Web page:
The information found on this site follows 25+ years of experience in music, and its business, mostly live. The ideas expressed here are those of the artist, the fan, the brand, and the consumer.
I can’t call myself a live music expert unless I have lived through the entire process. From the audience to the stage.
I started making money in music at fourteen, playing drums. In high-school I went to mostly rock shows, like Bush, Smashing Pumpkins, and Silverchair. I got to chill backstage with Silverchair at two shows, one as a paying customer, and one as their guest. I played drums in all the school bands, and went to college on a drumming scholarship. After just two years of college I was ready for the Big Leagues, or so I thought. I moved to Nashville to pursue music, but quickly realized that the saturation of musicians made it hard to turn that into immediate income. After only three months I found myself tour managing. translating (Spanish), and driving for Susana Baca, instead of playing in a band. I still wanted to play music, but felt good about this gig, and knew It would afford the chance to learn a different side of the live show business.
The next gig I took was selling merchandise for Brian McKnight on his Back At One tour. During this time I found myself moving up the ladder in his organization, from tour assistant to personal assistant, and all before twenty-one. Brian then offered a full-time job, room, & board in Los Angeles. I took it, and worked there for almost four years. Still a drummer, it was during this time that I recorded with Brian on his U-Turn album. Learning different aspects of music, and still getting to drum was key to continue to pursue music.
Following an almost four year stint in Los Angeles, I moved back to Florida, and went back to college. I took the every growing computer courses being offered. I learned a good bit about excel spreadsheets, and by mid-semester I had received an offer to tour with Angie Stone, so I took it. This was during the time where online courses were becoming popular, and I was going to have to finish exams while on tour in South Korea. (I don’t recommend this path, as due to the thirteen hour time difference, one of my papers was late reaching the professor.) I tour managed Angie for almost four years, and saw many countries I had never seen before. Soul music is international.
Another four year gig completed, and I was ready for a break from the road. I went to work for Universal Studios in Orlando as a Stage Manager, but during the non-concert season I decided to go on the road again. This time Tour Managing Sean Kingston, and seeing more of the world. Remaining with Sean for just under two years, in 2010 I started touring with Paper Tongues, then Ralphie May, followed by Mint Condition. In 2015, and after fifteen years, I decided to fold the tour management business, and focus on some other ideas that caught my interest.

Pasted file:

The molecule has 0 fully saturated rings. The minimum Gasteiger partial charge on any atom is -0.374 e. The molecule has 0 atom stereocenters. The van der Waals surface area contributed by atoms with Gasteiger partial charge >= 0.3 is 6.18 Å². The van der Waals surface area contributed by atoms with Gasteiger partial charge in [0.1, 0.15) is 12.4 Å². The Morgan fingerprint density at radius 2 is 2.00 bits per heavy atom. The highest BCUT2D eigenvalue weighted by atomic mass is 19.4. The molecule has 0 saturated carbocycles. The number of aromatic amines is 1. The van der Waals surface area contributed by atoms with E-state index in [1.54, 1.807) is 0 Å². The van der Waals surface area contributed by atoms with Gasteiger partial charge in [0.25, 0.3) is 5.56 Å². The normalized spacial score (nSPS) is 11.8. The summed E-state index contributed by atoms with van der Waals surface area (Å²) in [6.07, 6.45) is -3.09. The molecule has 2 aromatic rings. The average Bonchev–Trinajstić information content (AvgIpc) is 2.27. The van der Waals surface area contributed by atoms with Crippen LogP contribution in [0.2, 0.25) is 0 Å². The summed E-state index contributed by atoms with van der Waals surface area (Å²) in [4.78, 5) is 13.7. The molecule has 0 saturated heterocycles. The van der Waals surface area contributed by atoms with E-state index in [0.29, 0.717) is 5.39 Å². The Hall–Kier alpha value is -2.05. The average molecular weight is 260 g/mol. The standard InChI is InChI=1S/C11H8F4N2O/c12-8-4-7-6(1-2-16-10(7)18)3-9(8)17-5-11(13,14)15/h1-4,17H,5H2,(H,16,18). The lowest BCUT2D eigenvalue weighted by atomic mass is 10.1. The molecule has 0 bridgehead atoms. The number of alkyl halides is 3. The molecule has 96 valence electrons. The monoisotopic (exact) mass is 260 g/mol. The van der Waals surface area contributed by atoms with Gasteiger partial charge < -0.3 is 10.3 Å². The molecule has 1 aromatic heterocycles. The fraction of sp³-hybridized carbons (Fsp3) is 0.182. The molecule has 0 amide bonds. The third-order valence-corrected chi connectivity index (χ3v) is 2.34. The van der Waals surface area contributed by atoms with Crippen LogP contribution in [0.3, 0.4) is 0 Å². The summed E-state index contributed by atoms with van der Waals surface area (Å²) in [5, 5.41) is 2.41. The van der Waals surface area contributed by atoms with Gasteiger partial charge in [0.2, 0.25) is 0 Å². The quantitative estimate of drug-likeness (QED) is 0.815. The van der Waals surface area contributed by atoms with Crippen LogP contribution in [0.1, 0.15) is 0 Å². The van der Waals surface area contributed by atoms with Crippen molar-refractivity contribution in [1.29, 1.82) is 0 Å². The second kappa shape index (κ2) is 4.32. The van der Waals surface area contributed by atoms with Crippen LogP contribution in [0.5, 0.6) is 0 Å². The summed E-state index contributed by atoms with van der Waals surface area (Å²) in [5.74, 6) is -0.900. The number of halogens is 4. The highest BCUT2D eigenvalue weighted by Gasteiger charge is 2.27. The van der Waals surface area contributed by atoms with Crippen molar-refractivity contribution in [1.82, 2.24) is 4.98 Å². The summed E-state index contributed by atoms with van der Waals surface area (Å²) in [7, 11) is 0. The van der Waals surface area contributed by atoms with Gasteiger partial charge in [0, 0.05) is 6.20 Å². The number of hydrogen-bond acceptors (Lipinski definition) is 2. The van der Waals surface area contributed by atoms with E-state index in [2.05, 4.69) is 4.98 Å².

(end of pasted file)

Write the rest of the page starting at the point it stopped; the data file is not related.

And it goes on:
In off seasons, or the winter, I often drove also buses for artists. Carrying a CDL License for twenty years, it was yet another way to stay around live music, without necessarily playing it. I was mostly a relief driver, or a deadhead driver, and rarely hauled people, but when I did some of them were Sister Hazel, Mary J. Blige, Dave Chappelle, Alice In Chains, and Quest Love. The tour bus industry is a good way to understand routing, and logistics as well as build a network of tour professionals. I recommend learning how to travel if you plan to be in music.
If I were to describe all the areas I have experienced in Live Music, and detail them here, you wouldn’t have questions. Some of those roles included Tour Manager, Stage Manager, FOH, Monitors (IEM’s), Video Background Extra (MTV Cribs, Nelly/Brian McKnight video), Drummer, Singer, Rapper, Merch Man, Bus Driver, Van motorcade driver 2x for a Vice President, Booking Agent, Music Manager, Bartender, Lighting Designer, Foreign Language Translator, Band Rehearsal Director, Producer, Single Picker (Labels call it A&R), and Life Saver. More stories to come.
After handling all that I knew I needed time to search for the next phase, so I laid low, and set up my drums again. The itched remained, and I continued to follow music. Since 2017 I have been renewing my live music expertise, performing solely as a drummer/singer. With over one hundred shows completed as a solo act, my goal is to offer others a chance to navigate the music business world from someone with boots-on-the-ground experience. Never have I not pursued some form of music, and today I entertain crowds as a one-man band. Again, I cannot call myself a live music expert unless I am playing live music.
If you are an artist, don’t become discouraged when you hit a barrier, just try something different that involves music. Keep your vision, but change your plan. The internet provides exposure, but it does not provide development. On-the-job training is what is required in the music industry (Apprenticeship). I produce, manage and develop artists. I also work with venues, and offer Mentor and Consulting services to Artists, Roadies, Producers, and Tour Managers. If you would like to retain my services, it starts with a simple form. In this form you can ask any question about music, and you’ll get an encouraging answer. It is this industry which has has sustained me for over twenty-five years.